Abbott’s national security changes are unlikely to make us safer

23 February 2015

Australia's response to terrorism must not be rooted in short-term political gains, but in a larger strategy that takes into account the problems leading to social disaffection and addresses them simultaneously with the tougher national security posture.

By Clarke Jones, Australian National University

Prime Minister Tony Abbott deserves the benefit of the doubt that his intentions to further strengthen Australia’s national security are good, well-planned, and, most importantly, fully justified.

Aside from drawing on national security as a trump card when political popularity may be faltering, the government does seem genuine in wanting a safer Australia. But despite its intentions, the changes to Australia’s security arrangements announced by Abbott on Monday are unlikely to add to existing capabilities.

The additional measures, which include creating a national security co-ordinator, tightening immigration, cutting welfare payments, and further strengthening legislative powers, are unlikely to make Australia more secure. What they are likely to achieve is the erosion of civil liberties by paying lip service to the underlying causes of what drives people to seek out terrorist groups in the first place.

As such, the new measures will not only have very little impact on Australia’s security, but they also have the potential to exacerbate the underlying causes of violent extremism and further damage Australia’s social cohesion.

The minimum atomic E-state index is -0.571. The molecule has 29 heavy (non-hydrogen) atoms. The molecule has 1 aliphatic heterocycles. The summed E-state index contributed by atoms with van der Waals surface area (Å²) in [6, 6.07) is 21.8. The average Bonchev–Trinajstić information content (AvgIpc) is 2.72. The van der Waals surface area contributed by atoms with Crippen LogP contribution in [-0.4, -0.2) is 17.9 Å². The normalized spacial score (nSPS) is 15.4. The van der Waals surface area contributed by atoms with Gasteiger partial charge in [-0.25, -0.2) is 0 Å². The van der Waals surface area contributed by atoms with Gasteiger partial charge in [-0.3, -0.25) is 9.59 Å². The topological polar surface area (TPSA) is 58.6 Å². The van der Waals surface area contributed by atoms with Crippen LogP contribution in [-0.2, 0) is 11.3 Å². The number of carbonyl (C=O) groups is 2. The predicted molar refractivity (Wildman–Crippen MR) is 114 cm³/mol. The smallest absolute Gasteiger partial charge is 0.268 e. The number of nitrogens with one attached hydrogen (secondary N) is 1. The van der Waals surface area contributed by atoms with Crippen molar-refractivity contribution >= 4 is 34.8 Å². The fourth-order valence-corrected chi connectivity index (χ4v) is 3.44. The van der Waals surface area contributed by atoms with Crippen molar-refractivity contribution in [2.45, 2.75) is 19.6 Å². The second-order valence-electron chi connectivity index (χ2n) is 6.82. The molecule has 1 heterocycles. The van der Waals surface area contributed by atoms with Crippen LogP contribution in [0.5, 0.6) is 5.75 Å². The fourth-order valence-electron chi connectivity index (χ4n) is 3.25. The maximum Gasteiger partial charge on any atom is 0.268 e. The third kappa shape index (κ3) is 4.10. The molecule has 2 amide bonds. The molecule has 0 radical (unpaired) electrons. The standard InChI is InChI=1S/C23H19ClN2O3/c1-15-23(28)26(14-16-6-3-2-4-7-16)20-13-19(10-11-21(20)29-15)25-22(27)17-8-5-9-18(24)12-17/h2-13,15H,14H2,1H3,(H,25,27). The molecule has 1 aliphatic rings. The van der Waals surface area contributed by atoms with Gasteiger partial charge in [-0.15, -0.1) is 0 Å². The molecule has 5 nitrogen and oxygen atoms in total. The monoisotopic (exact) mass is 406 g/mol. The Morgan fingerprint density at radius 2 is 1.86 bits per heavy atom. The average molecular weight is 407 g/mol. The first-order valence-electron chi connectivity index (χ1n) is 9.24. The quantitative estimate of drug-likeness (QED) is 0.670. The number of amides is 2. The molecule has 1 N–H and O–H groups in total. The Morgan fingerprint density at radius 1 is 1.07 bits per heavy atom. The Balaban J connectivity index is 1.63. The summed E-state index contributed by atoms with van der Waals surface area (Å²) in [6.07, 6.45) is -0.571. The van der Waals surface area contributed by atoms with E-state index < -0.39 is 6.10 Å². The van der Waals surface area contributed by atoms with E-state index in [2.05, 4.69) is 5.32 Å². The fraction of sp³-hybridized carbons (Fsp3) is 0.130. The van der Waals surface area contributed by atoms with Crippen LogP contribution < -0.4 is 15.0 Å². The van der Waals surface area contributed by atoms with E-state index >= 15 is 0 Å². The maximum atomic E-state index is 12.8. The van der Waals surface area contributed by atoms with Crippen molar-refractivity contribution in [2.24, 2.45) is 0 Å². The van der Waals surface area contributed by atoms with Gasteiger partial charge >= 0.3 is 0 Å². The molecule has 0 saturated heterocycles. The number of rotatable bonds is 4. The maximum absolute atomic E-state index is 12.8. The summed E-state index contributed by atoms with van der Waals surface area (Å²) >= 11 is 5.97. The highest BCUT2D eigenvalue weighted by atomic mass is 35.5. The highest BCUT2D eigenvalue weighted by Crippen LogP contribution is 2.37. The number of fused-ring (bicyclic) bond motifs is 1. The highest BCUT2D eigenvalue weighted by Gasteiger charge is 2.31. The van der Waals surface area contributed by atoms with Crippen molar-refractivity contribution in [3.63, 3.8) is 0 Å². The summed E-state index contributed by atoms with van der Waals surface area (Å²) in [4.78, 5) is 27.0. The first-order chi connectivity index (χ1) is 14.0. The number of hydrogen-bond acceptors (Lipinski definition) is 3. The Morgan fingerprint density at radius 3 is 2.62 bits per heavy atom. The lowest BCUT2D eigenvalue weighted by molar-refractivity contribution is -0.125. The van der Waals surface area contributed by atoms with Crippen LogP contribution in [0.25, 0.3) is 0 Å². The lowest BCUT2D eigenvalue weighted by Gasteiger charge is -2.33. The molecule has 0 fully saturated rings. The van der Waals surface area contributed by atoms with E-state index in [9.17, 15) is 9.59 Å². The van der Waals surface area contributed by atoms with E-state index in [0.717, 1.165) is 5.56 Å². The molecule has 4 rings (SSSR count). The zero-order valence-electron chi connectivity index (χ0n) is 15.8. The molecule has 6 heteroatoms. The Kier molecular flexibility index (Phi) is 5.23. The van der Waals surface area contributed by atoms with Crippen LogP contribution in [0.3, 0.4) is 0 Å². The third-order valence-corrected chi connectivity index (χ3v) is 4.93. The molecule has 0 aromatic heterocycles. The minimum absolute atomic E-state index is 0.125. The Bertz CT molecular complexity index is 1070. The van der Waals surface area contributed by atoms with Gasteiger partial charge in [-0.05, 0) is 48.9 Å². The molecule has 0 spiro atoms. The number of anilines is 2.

What informed the government’s changes?

Much of Abbott’s announcement is based on the findings from the Martin Place siege inquiry and a separate review of Australia’s national security architecture. It is always a healthy practice to review response procedures and arrangements after such a tragic incident like the Martin Place siege. The NSW Police and Emergency Services did a commendable job and the Martin Place review doesn’t challenge this.

The government is also right in declaring that Australia is at a new and long-term state of heightened threat. This has emerged from acts or plots of lone wolf terrorism, the ongoing concern regarding returning foreign fighters and the most recent threat from terrorist groups targeting Western shopping centres.

But given this concerning security situation, Abbott’s latest announcement falls short.

To suggest that Man Haron Monis, the sole perpetrator of the Sydney siege, represents a typical profile of the new lone wolf terrorist threat that Australia is now facing is erroneous. The government should not be making changes to national security based on one man’s mental health issues.

There is no doubt that Monis was screaming out for attention. His criminal and serial pest activities spanned almost 18 years. But despite Islamic State (IS) praising him for his actions, Monis had no clear affiliation to any terrorist group. He also had no religious credibility among the Muslim community – he was an outcast. Nevertheless, he was someone who probably should have been taken more seriously and dealt with by authorities much earlier.

Monis was assessed by ASIO in early December 2014 but “fell well outside the threshold” to be deemed a high-priority counter-terrorism target. However, there may have been opportunities for intervention with Monis, particularly to deal more closely with his state of mental health and his desire for attention.

There is still very little information from the Monis case that tells us the reasons for his decision to commit an act of terrorism. While Monis is different from other offenders accused of planning more recent lone wolf acts, there is still much to be done to try to intervene and deal with individuals who are recognised as vulnerable to radicalisation or who are well down the path of violent extremism.